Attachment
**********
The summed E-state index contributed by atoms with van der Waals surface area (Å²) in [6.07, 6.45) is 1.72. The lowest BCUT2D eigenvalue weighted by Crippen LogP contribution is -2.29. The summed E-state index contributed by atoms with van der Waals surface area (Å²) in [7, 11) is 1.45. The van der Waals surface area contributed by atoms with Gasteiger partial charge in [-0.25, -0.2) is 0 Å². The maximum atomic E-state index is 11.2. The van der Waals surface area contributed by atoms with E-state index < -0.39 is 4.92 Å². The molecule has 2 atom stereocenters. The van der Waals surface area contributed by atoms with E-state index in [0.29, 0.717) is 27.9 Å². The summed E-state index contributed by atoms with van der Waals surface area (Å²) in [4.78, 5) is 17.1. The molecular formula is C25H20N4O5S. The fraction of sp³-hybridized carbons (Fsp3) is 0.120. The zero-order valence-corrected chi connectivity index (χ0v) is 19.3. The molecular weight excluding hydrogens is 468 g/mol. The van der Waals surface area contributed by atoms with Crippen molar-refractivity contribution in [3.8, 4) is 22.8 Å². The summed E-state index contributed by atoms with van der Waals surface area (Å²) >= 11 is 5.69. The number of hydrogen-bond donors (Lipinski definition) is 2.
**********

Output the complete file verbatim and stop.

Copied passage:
The summed E-state index contributed by atoms with van der Waals surface area (Å²) in [6.07, 6.45) is 1.72. The lowest BCUT2D eigenvalue weighted by Crippen LogP contribution is -2.29. The summed E-state index contributed by atoms with van der Waals surface area (Å²) in [7, 11) is 1.45. The van der Waals surface area contributed by atoms with Gasteiger partial charge in [-0.25, -0.2) is 0 Å². The maximum atomic E-state index is 11.2. The van der Waals surface area contributed by atoms with E-state index < -0.39 is 4.92 Å². The molecule has 2 atom stereocenters. The van der Waals surface area contributed by atoms with E-state index in [0.29, 0.717) is 27.9 Å². The summed E-state index contributed by atoms with van der Waals surface area (Å²) in [4.78, 5) is 17.1. The molecular formula is C25H20N4O5S. The fraction of sp³-hybridized carbons (Fsp3) is 0.120. The zero-order valence-corrected chi connectivity index (χ0v) is 19.3. The molecular weight excluding hydrogens is 468 g/mol. The van der Waals surface area contributed by atoms with Crippen molar-refractivity contribution in [3.8, 4) is 22.8 Å². The summed E-state index contributed by atoms with van der Waals surface area (Å²) >= 11 is 5.69. The number of hydrogen-bond donors (Lipinski definition) is 2.